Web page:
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Lightning Returns: Final Fantasy XIII is a statement of intent for the future of the series

It’s been a journey in the making for some time, but Square Enix’s announcement today of Lightning Returns: Final Fantasy XIII, another PlayStation 3 and Xbox 360 title set in the Final Fantasy XIII universe, reaffirms the noises the company has been making for some time: Final Fantasy is a series that is now as much about constant continuation as it once was regular renewal.

A little over a decade ago the idea of a sequel to one of the main-line, numbered Final Fantasy titles was unthinkable. Spin-offs existed, of course, but each new major Final Fantasy title was an all-new, self-enclosed adventure.

A successful experiment, FFX-2 opened up many sequel opportunities.
Only thematic similarities were shared – but Final Fantasy X-2 opened Square Enix’s eyes to the fact that creating and throwing away entire worlds filled with often compelling characters was madness, especially as costs of development began to spiral higher and higher.

We all know the path from there – FFX-2 led to the Compilation of Final Fantasy VII, continuing on from Square’s greatest success story – and a plethora of spin-offs set in existing universes sprouted over subsequent years.

Final Fantasy XIII began development in April 2004 – and even factoring in the pause in 2005 to produce Square Enix’s PlayStation 3 tech demo, FFXIII’s development still clocks in at almost five years – a massive investment.

It only made sense for Square Enix to reuse a great deal of the world design, engine, combat system and other assets to create a sequel in Final Fantasy XIII-2, then. XIII-2 is an improvement on its predecessor in many ways and worth playing, but for Square Enix it’s also a clever and calculated reuse of much of what took them so many years and cost so much to create whilst developing FFXIII.

It’s not just about in-engine assets, either – designing an original, engaging world and set of characters is no mean feat – and so developing all-new ones is clearly something that costs time and money in equally large measure. It’s more economical, surely, to develop existing ones further.

Selling said characters to the public is even harder – why spend time trying to teach fans to love FF Versus XIII’s Noctis or whoever FFXV’s protagonist will be when there are plenty of people out there deeply invested in the future of Lightning? After a game without her, today fans will be undoubtedly chomping at the bit to play a game where she takes the spotlight again – and alone.

She may not be everyone's cup of tea, but she does have her own fanbase.
When FFXIII producer Yoshinori Kitase told press that he’d like to target releasing a new Final Fantasy title every 1-2 years in order to keep fans “interested and attracted to the franchise”, nodding to Call of Duty, Battlefield and Assassin’s Creed, is this what he meant? I think the answer is yes.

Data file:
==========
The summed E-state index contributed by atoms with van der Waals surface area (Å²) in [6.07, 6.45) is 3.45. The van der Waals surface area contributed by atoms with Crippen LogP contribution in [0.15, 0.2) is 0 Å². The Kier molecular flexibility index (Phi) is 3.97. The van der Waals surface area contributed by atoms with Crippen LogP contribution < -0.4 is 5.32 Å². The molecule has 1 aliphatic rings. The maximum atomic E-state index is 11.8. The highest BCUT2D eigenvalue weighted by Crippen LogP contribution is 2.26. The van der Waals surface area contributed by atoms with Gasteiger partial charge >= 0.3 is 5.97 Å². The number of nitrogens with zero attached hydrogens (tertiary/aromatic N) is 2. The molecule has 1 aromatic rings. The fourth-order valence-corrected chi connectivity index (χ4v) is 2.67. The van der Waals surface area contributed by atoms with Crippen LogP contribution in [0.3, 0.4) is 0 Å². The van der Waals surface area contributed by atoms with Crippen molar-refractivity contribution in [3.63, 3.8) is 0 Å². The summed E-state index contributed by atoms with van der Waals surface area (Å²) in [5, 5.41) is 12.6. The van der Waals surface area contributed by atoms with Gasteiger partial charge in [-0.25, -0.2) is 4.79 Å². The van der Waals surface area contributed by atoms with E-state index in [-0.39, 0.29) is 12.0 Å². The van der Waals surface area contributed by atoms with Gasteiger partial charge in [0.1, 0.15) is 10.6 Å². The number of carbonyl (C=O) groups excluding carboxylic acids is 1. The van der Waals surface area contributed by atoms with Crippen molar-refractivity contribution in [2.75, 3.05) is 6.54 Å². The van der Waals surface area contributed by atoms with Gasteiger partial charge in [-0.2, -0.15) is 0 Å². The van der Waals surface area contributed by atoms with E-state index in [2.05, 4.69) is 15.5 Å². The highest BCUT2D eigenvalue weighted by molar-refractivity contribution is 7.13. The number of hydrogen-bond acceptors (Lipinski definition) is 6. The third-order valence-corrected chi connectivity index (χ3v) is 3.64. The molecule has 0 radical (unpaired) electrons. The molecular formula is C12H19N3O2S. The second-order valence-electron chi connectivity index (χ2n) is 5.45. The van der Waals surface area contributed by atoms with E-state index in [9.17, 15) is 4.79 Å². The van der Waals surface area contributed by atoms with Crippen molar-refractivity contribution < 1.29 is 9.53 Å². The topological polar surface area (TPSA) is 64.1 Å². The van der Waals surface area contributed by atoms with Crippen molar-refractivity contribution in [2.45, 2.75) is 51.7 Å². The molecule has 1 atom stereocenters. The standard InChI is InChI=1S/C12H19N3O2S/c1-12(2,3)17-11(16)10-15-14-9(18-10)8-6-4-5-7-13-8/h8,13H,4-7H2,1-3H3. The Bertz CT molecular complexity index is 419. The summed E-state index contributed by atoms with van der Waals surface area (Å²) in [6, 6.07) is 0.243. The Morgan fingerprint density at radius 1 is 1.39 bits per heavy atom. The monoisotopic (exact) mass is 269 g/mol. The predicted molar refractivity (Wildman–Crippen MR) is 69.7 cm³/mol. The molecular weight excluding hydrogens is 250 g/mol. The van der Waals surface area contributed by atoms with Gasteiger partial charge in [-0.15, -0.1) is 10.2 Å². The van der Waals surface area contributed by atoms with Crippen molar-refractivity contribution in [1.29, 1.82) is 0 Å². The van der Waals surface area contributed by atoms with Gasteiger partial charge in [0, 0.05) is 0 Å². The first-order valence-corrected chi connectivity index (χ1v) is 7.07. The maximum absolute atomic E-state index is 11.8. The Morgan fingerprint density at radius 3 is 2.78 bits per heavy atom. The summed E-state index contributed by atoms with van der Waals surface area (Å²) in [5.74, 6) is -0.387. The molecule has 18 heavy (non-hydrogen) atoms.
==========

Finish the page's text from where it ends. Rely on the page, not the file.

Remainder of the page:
The future for Final Fantasy is one which will still feature the series’ staple renewal with each new numbered entry – but these are likely to be further spread apart and punctuated by multiple sequel releases.

Could it be that each numbered Final Fantasy title in the future will kick off its own trilogy, as FFXIII did? Given the series’ recent trajectory, I’d argue that it’s likely.

FFIV, V and VI were released in a mere four years while VII, VIII and IX arrived in a similar time frame – but there can be no doubting the days when new worlds could be built so quickly are over. In the case of the Nintendo games, many sprites and assets were reused even if the worlds were new – so in many ways, that ‘golden age’ of the PS1 era where everything was new in every game is in fact something of a magical, brilliant fluke.

There is an elephant in this room, though. What about those who don’t like what’s presented? A fan that disliked FFIX’s cuter, super-deformed approach to character design only had to wait a little over a year for FFX’s realistic styling – while someone who doesn’t like Lightning has been ostensibly stuck with her for an entire console generation. In doing this, does Final Fantasy throw away what has been one of its greatest advantages – frequent diversity?

Or perhaps Final Fantasy’s greatest renewal of all will be moving to a model where the painstaking process of creating a world, characters and lore will last for more than one game? This path gives fans more of popular established characters whilst also allowing the series to set a regular pace for releases once more.

Only time will tell. How do you feel about the serialization of individual games in the FF series? Let us know in the comments!

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